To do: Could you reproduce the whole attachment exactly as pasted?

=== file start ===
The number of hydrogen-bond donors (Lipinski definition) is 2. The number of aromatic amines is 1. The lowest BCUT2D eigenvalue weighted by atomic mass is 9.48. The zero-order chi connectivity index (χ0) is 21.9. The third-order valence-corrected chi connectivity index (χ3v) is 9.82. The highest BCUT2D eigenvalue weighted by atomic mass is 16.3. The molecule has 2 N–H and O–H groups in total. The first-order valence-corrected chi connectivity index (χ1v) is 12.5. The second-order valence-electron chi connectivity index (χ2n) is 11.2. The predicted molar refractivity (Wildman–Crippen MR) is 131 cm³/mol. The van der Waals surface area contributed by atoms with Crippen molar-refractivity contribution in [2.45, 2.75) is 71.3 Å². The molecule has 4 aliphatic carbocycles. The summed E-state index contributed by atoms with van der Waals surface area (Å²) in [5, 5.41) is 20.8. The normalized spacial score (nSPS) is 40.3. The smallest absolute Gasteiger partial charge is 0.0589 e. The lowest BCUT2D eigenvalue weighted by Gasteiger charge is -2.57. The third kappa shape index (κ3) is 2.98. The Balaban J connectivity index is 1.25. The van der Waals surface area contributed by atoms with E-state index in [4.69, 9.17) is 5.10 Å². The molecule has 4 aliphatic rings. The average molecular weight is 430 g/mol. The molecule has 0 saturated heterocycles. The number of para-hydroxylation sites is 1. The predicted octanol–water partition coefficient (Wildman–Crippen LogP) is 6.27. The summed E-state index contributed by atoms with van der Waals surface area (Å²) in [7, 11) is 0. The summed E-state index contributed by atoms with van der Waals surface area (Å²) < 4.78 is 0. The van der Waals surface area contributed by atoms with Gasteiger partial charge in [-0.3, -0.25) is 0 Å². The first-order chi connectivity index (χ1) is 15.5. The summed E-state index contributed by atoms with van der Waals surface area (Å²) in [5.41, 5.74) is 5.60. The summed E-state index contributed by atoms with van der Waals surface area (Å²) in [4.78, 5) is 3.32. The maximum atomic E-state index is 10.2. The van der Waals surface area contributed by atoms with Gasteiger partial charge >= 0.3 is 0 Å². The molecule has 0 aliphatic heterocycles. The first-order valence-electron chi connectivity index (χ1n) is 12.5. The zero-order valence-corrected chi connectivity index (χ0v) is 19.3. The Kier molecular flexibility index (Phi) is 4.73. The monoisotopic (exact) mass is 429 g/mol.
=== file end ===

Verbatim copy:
The number of hydrogen-bond donors (Lipinski definition) is 2. The number of aromatic amines is 1. The lowest BCUT2D eigenvalue weighted by atomic mass is 9.48. The zero-order chi connectivity index (χ0) is 21.9. The third-order valence-corrected chi connectivity index (χ3v) is 9.82. The highest BCUT2D eigenvalue weighted by atomic mass is 16.3. The molecule has 2 N–H and O–H groups in total. The first-order valence-corrected chi connectivity index (χ1v) is 12.5. The second-order valence-electron chi connectivity index (χ2n) is 11.2. The predicted molar refractivity (Wildman–Crippen MR) is 131 cm³/mol. The van der Waals surface area contributed by atoms with Crippen molar-refractivity contribution in [2.45, 2.75) is 71.3 Å². The molecule has 4 aliphatic carbocycles. The summed E-state index contributed by atoms with van der Waals surface area (Å²) in [5, 5.41) is 20.8. The normalized spacial score (nSPS) is 40.3. The smallest absolute Gasteiger partial charge is 0.0589 e. The lowest BCUT2D eigenvalue weighted by Gasteiger charge is -2.57. The third kappa shape index (κ3) is 2.98. The Balaban J connectivity index is 1.25. The van der Waals surface area contributed by atoms with E-state index in [4.69, 9.17) is 5.10 Å². The molecule has 4 aliphatic rings. The average molecular weight is 430 g/mol. The molecule has 0 saturated heterocycles. The number of para-hydroxylation sites is 1. The predicted octanol–water partition coefficient (Wildman–Crippen LogP) is 6.27. The summed E-state index contributed by atoms with van der Waals surface area (Å²) in [7, 11) is 0. The summed E-state index contributed by atoms with van der Waals surface area (Å²) < 4.78 is 0. The van der Waals surface area contributed by atoms with Gasteiger partial charge in [-0.3, -0.25) is 0 Å². The first-order chi connectivity index (χ1) is 15.5. The summed E-state index contributed by atoms with van der Waals surface area (Å²) in [5.41, 5.74) is 5.60. The summed E-state index contributed by atoms with van der Waals surface area (Å²) in [4.78, 5) is 3.32. The maximum atomic E-state index is 10.2. The van der Waals surface area contributed by atoms with Gasteiger partial charge >= 0.3 is 0 Å². The molecule has 0 aliphatic heterocycles. The first-order valence-electron chi connectivity index (χ1n) is 12.5. The zero-order valence-corrected chi connectivity index (χ0v) is 19.3. The Kier molecular flexibility index (Phi) is 4.73. The monoisotopic (exact) mass is 429 g/mol.